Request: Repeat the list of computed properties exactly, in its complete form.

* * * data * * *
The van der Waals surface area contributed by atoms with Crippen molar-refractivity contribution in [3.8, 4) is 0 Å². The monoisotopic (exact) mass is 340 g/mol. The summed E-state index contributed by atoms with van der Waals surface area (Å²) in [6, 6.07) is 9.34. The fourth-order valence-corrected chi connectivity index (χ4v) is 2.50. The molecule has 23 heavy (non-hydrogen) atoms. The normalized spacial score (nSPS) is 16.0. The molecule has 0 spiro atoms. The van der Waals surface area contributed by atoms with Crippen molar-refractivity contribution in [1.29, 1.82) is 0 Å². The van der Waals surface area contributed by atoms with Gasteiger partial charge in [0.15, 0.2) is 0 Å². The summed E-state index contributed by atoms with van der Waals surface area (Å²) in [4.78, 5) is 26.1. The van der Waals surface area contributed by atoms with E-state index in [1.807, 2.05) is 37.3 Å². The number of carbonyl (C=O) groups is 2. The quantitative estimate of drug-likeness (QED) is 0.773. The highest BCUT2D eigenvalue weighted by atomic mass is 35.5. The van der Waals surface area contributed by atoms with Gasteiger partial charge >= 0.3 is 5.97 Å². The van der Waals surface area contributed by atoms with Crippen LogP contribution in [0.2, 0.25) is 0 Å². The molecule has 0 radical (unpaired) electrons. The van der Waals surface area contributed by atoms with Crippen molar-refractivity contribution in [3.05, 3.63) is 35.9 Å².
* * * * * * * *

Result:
The van der Waals surface area contributed by atoms with Crippen molar-refractivity contribution in [3.8, 4) is 0 Å². The monoisotopic (exact) mass is 340 g/mol. The summed E-state index contributed by atoms with van der Waals surface area (Å²) in [6, 6.07) is 9.34. The fourth-order valence-corrected chi connectivity index (χ4v) is 2.50. The molecule has 23 heavy (non-hydrogen) atoms. The normalized spacial score (nSPS) is 16.0. The molecule has 0 spiro atoms. The van der Waals surface area contributed by atoms with Crippen molar-refractivity contribution in [1.29, 1.82) is 0 Å². The van der Waals surface area contributed by atoms with Gasteiger partial charge in [0.15, 0.2) is 0 Å². The summed E-state index contributed by atoms with van der Waals surface area (Å²) in [4.78, 5) is 26.1. The van der Waals surface area contributed by atoms with E-state index in [1.807, 2.05) is 37.3 Å². The number of carbonyl (C=O) groups is 2. The quantitative estimate of drug-likeness (QED) is 0.773. The highest BCUT2D eigenvalue weighted by atomic mass is 35.5. The van der Waals surface area contributed by atoms with Gasteiger partial charge >= 0.3 is 5.97 Å². The van der Waals surface area contributed by atoms with Crippen LogP contribution in [0.2, 0.25) is 0 Å². The molecule has 0 radical (unpaired) electrons. The van der Waals surface area contributed by atoms with Crippen molar-refractivity contribution in [3.05, 3.63) is 35.9 Å².